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Embedded Options Embedded options sharply influence the estimated volatility in EVE Prepayments that exceed (fall short of) that expected will shorten (lengthen) duration. A bond being called will shorten duration. A deposit that is withdrawn early will shorten duration. A deposit that is not withdrawn as expected will lengthen duration.

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First Savings Bank Economic Value of Equity Market Value/Duration Report as of 12/31/04 Most Likely Rate Scenario-Base Strategy Assets

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First Savings Bank Economic Value of Equity Market Value/Duration Report as of 12/31/04 Most Likely Rate Scenario-Base Strategy Liabilities

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**Duration Gap for First Savings Bank EVE**

Market Value of Assets $1,001,963 Duration of Assets 2.6 years Market Value of Liabilities $919,400 Duration of Liabilities 2.0 years

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**Duration Gap for First Savings Bank EVE**

= 2.6 – ($919,400/$1,001,963)*2.0 = years Example: A 1% increase in rates would reduce EVE by $7.2 million = (0.01 / ) * $1,001,963 Recall that the average rate on assets is 6.93%

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**Sensitivity of EVE versus Most Likely (Zero Shock) Interest Rate Scenario**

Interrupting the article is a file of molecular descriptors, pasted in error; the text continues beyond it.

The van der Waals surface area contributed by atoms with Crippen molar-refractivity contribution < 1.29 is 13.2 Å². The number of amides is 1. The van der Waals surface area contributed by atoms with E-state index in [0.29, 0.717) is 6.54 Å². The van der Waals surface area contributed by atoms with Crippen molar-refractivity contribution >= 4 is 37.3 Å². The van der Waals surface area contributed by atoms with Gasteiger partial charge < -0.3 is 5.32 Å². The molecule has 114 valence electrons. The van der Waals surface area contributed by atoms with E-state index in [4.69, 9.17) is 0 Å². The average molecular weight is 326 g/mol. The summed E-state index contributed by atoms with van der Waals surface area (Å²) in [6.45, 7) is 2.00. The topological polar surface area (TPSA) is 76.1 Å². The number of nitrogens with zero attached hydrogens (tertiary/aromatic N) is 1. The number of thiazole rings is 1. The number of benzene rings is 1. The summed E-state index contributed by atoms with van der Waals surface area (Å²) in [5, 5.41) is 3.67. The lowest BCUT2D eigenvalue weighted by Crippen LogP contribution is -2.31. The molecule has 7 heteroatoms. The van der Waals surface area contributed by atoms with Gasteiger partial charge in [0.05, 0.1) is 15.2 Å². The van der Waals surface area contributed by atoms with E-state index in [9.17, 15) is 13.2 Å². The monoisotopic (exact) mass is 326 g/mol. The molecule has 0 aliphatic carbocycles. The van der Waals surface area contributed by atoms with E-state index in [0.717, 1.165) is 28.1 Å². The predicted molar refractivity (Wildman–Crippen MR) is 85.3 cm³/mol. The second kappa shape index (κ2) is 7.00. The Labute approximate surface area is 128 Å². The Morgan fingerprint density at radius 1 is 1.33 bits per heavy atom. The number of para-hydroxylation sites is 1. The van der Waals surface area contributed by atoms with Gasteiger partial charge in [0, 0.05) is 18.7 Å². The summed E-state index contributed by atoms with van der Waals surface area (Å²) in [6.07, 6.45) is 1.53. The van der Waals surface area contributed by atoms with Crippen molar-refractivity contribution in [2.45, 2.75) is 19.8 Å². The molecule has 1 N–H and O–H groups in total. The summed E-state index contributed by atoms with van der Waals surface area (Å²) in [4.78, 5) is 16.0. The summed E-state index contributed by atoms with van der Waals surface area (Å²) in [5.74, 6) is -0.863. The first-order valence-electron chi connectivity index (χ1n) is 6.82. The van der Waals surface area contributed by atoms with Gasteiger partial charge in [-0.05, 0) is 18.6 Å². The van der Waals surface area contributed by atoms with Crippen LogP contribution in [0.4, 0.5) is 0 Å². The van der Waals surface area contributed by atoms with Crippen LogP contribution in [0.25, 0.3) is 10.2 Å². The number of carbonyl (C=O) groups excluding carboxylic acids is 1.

Sensitivity of Economic Value of Equity measures the change in the economic value of the corporation’s equity under various changes in interest rates. Rate changes are instantaneous changes from current rates. The change in economic value of equity is derived from the difference between changes in the market value of assets and changes in the market value of liabilities.

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**Effective “Duration” of Equity**

By definition, duration measures the percentage change in market value for a given change in interest rates Thus, a bank’s duration of equity measures the percentage change in EVE that will occur with a 1 percent change in rates: Effective duration of equity yrs. = $8,200 / $82,563

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**Asset/Liability Sensitivity and DGAP**

Funding GAP and Duration GAP are NOT directly comparable Funding GAP examines various “time buckets” while Duration GAP represents the entire balance sheet. Generally, if a bank is liability (asset) sensitive in the sense that net interest income falls (rises) when rates rise and vice versa, it will likely have a positive (negative) DGAP suggesting that assets are more price sensitive than liabilities, on average.

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**Strengths and Weaknesses: DGAP and EVE-Sensitivity Analysis**

Duration analysis provides a comprehensive measure of interest rate risk Duration measures are additive This allows for the matching of total assets with total liabilities rather than the matching of individual accounts Duration analysis takes a longer term view than static gap analysis

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**Strengths and Weaknesses: DGAP and EVE-Sensitivity Analysis**